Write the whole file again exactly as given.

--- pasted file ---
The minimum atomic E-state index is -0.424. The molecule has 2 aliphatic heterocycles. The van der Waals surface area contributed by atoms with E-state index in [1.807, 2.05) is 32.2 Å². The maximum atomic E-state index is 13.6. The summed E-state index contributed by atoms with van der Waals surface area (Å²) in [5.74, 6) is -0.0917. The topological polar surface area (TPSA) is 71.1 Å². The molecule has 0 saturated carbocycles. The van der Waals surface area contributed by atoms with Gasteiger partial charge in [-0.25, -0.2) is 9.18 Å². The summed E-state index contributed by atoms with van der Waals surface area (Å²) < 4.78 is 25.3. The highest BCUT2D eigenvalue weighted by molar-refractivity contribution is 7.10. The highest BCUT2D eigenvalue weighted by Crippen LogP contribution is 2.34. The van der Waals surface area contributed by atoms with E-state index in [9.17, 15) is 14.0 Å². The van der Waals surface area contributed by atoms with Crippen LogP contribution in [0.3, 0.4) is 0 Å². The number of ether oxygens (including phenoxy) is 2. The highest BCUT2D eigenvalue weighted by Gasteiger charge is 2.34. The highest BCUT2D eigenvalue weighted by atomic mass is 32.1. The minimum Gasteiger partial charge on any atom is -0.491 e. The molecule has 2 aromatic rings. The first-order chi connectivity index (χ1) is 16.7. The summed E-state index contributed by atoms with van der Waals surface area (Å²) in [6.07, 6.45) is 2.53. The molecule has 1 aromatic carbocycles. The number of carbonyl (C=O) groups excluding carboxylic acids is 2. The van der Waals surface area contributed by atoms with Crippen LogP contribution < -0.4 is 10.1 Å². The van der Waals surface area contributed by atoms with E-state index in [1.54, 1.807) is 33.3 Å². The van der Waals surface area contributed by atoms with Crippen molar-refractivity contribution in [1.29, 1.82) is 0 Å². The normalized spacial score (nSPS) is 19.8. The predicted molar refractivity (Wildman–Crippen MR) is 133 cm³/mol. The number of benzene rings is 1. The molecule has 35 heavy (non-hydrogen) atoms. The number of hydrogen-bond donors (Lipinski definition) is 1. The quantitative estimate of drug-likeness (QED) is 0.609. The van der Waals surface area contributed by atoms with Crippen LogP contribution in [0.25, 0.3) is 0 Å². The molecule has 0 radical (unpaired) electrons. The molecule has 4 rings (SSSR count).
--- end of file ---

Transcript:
The minimum atomic E-state index is -0.424. The molecule has 2 aliphatic heterocycles. The van der Waals surface area contributed by atoms with E-state index in [1.807, 2.05) is 32.2 Å². The maximum atomic E-state index is 13.6. The summed E-state index contributed by atoms with van der Waals surface area (Å²) in [5.74, 6) is -0.0917. The topological polar surface area (TPSA) is 71.1 Å². The molecule has 0 saturated carbocycles. The van der Waals surface area contributed by atoms with Gasteiger partial charge in [-0.25, -0.2) is 9.18 Å². The summed E-state index contributed by atoms with van der Waals surface area (Å²) < 4.78 is 25.3. The highest BCUT2D eigenvalue weighted by molar-refractivity contribution is 7.10. The highest BCUT2D eigenvalue weighted by Crippen LogP contribution is 2.34. The van der Waals surface area contributed by atoms with E-state index in [9.17, 15) is 14.0 Å². The van der Waals surface area contributed by atoms with Crippen LogP contribution in [0.3, 0.4) is 0 Å². The number of ether oxygens (including phenoxy) is 2. The highest BCUT2D eigenvalue weighted by Gasteiger charge is 2.34. The highest BCUT2D eigenvalue weighted by atomic mass is 32.1. The minimum Gasteiger partial charge on any atom is -0.491 e. The molecule has 2 aromatic rings. The first-order chi connectivity index (χ1) is 16.7. The summed E-state index contributed by atoms with van der Waals surface area (Å²) in [6.07, 6.45) is 2.53. The molecule has 1 aromatic carbocycles. The number of carbonyl (C=O) groups excluding carboxylic acids is 2. The van der Waals surface area contributed by atoms with Crippen LogP contribution < -0.4 is 10.1 Å². The van der Waals surface area contributed by atoms with E-state index in [1.54, 1.807) is 33.3 Å². The van der Waals surface area contributed by atoms with Crippen molar-refractivity contribution in [1.29, 1.82) is 0 Å². The normalized spacial score (nSPS) is 19.8. The predicted molar refractivity (Wildman–Crippen MR) is 133 cm³/mol. The number of benzene rings is 1. The molecule has 35 heavy (non-hydrogen) atoms. The number of hydrogen-bond donors (Lipinski definition) is 1. The quantitative estimate of drug-likeness (QED) is 0.609. The van der Waals surface area contributed by atoms with Crippen LogP contribution in [0.25, 0.3) is 0 Å². The molecule has 0 radical (unpaired) electrons. The molecule has 4 rings (SSSR count).